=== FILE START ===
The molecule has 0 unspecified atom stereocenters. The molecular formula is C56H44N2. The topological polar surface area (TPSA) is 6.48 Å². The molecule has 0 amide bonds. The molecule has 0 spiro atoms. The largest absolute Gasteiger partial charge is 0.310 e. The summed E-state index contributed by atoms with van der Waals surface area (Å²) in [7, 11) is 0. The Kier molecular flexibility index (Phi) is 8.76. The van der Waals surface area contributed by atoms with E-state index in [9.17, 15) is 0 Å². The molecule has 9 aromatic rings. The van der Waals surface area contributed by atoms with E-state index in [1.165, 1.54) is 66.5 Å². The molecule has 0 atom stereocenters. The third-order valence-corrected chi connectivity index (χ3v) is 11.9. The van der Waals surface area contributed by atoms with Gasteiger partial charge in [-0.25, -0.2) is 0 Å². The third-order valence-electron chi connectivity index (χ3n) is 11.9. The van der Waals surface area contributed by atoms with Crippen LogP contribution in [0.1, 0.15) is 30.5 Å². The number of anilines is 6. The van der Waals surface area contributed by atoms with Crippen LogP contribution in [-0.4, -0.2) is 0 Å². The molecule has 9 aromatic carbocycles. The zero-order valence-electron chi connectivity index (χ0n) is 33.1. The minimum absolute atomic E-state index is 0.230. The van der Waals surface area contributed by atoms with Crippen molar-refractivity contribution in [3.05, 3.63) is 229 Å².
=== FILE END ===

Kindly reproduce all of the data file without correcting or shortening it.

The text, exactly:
The molecule has 0 unspecified atom stereocenters. The molecular formula is C56H44N2. The topological polar surface area (TPSA) is 6.48 Å². The molecule has 0 amide bonds. The molecule has 0 spiro atoms. The largest absolute Gasteiger partial charge is 0.310 e. The summed E-state index contributed by atoms with van der Waals surface area (Å²) in [7, 11) is 0. The Kier molecular flexibility index (Phi) is 8.76. The van der Waals surface area contributed by atoms with E-state index in [9.17, 15) is 0 Å². The molecule has 9 aromatic rings. The van der Waals surface area contributed by atoms with E-state index in [1.165, 1.54) is 66.5 Å². The molecule has 0 atom stereocenters. The third-order valence-corrected chi connectivity index (χ3v) is 11.9. The van der Waals surface area contributed by atoms with Gasteiger partial charge in [-0.25, -0.2) is 0 Å². The third-order valence-electron chi connectivity index (χ3n) is 11.9. The van der Waals surface area contributed by atoms with Crippen LogP contribution in [0.1, 0.15) is 30.5 Å². The number of anilines is 6. The van der Waals surface area contributed by atoms with Crippen LogP contribution in [-0.4, -0.2) is 0 Å². The molecule has 9 aromatic carbocycles. The zero-order valence-electron chi connectivity index (χ0n) is 33.1. The minimum absolute atomic E-state index is 0.230. The van der Waals surface area contributed by atoms with Crippen molar-refractivity contribution in [3.05, 3.63) is 229 Å².